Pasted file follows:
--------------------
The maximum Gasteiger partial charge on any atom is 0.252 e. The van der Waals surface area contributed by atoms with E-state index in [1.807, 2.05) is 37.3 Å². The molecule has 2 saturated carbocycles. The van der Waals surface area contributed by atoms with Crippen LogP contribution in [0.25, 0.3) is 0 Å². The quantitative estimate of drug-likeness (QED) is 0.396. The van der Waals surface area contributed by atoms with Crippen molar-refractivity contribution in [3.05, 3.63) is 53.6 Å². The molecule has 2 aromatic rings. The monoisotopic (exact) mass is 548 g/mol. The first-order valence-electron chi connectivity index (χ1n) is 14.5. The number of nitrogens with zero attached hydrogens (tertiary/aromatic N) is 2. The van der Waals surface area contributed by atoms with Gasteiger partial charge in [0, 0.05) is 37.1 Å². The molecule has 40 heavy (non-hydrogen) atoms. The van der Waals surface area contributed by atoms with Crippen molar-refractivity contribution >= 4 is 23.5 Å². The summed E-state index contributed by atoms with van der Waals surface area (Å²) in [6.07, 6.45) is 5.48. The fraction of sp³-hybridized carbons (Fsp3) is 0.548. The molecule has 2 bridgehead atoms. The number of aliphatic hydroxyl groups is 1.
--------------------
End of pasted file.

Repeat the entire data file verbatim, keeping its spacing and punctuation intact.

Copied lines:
The maximum Gasteiger partial charge on any atom is 0.252 e. The van der Waals surface area contributed by atoms with E-state index in [1.807, 2.05) is 37.3 Å². The molecule has 2 saturated carbocycles. The van der Waals surface area contributed by atoms with Crippen LogP contribution in [0.25, 0.3) is 0 Å². The quantitative estimate of drug-likeness (QED) is 0.396. The van der Waals surface area contributed by atoms with Crippen molar-refractivity contribution in [3.05, 3.63) is 53.6 Å². The molecule has 2 aromatic rings. The monoisotopic (exact) mass is 548 g/mol. The first-order valence-electron chi connectivity index (χ1n) is 14.5. The number of nitrogens with zero attached hydrogens (tertiary/aromatic N) is 2. The van der Waals surface area contributed by atoms with Gasteiger partial charge in [0, 0.05) is 37.1 Å². The molecule has 40 heavy (non-hydrogen) atoms. The van der Waals surface area contributed by atoms with Crippen molar-refractivity contribution >= 4 is 23.5 Å². The summed E-state index contributed by atoms with van der Waals surface area (Å²) in [6.07, 6.45) is 5.48. The fraction of sp³-hybridized carbons (Fsp3) is 0.548. The molecule has 2 bridgehead atoms. The number of aliphatic hydroxyl groups is 1.